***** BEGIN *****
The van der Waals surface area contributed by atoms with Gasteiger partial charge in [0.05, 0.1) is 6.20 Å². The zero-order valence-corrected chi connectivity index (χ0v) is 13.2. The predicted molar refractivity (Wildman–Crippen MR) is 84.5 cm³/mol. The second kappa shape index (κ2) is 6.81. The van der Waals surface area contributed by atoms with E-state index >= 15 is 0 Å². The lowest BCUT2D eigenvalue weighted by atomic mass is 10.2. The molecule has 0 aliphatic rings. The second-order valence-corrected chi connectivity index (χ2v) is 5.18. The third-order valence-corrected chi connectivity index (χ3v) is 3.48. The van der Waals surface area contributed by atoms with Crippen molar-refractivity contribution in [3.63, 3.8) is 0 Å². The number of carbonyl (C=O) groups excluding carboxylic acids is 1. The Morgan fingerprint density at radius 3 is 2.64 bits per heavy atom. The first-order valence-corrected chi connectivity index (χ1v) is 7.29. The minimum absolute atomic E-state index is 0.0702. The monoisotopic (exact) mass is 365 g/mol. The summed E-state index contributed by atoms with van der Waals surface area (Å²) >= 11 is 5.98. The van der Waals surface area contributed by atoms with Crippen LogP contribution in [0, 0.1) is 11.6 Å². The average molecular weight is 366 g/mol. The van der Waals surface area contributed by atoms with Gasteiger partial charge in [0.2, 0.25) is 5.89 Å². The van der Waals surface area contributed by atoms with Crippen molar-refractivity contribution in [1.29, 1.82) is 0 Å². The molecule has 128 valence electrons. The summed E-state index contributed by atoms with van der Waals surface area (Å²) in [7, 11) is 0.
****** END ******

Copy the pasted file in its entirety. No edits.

The van der Waals surface area contributed by atoms with Gasteiger partial charge in [0.05, 0.1) is 6.20 Å². The zero-order valence-corrected chi connectivity index (χ0v) is 13.2. The predicted molar refractivity (Wildman–Crippen MR) is 84.5 cm³/mol. The second kappa shape index (κ2) is 6.81. The van der Waals surface area contributed by atoms with E-state index >= 15 is 0 Å². The lowest BCUT2D eigenvalue weighted by atomic mass is 10.2. The molecule has 0 aliphatic rings. The second-order valence-corrected chi connectivity index (χ2v) is 5.18. The third-order valence-corrected chi connectivity index (χ3v) is 3.48. The van der Waals surface area contributed by atoms with Crippen molar-refractivity contribution in [3.63, 3.8) is 0 Å². The number of carbonyl (C=O) groups excluding carboxylic acids is 1. The Morgan fingerprint density at radius 3 is 2.64 bits per heavy atom. The first-order valence-corrected chi connectivity index (χ1v) is 7.29. The minimum absolute atomic E-state index is 0.0702. The monoisotopic (exact) mass is 365 g/mol. The summed E-state index contributed by atoms with van der Waals surface area (Å²) >= 11 is 5.98. The van der Waals surface area contributed by atoms with Crippen LogP contribution in [0, 0.1) is 11.6 Å². The average molecular weight is 366 g/mol. The van der Waals surface area contributed by atoms with Gasteiger partial charge in [0.2, 0.25) is 5.89 Å². The van der Waals surface area contributed by atoms with Crippen molar-refractivity contribution in [1.29, 1.82) is 0 Å². The molecule has 128 valence electrons. The summed E-state index contributed by atoms with van der Waals surface area (Å²) in [7, 11) is 0.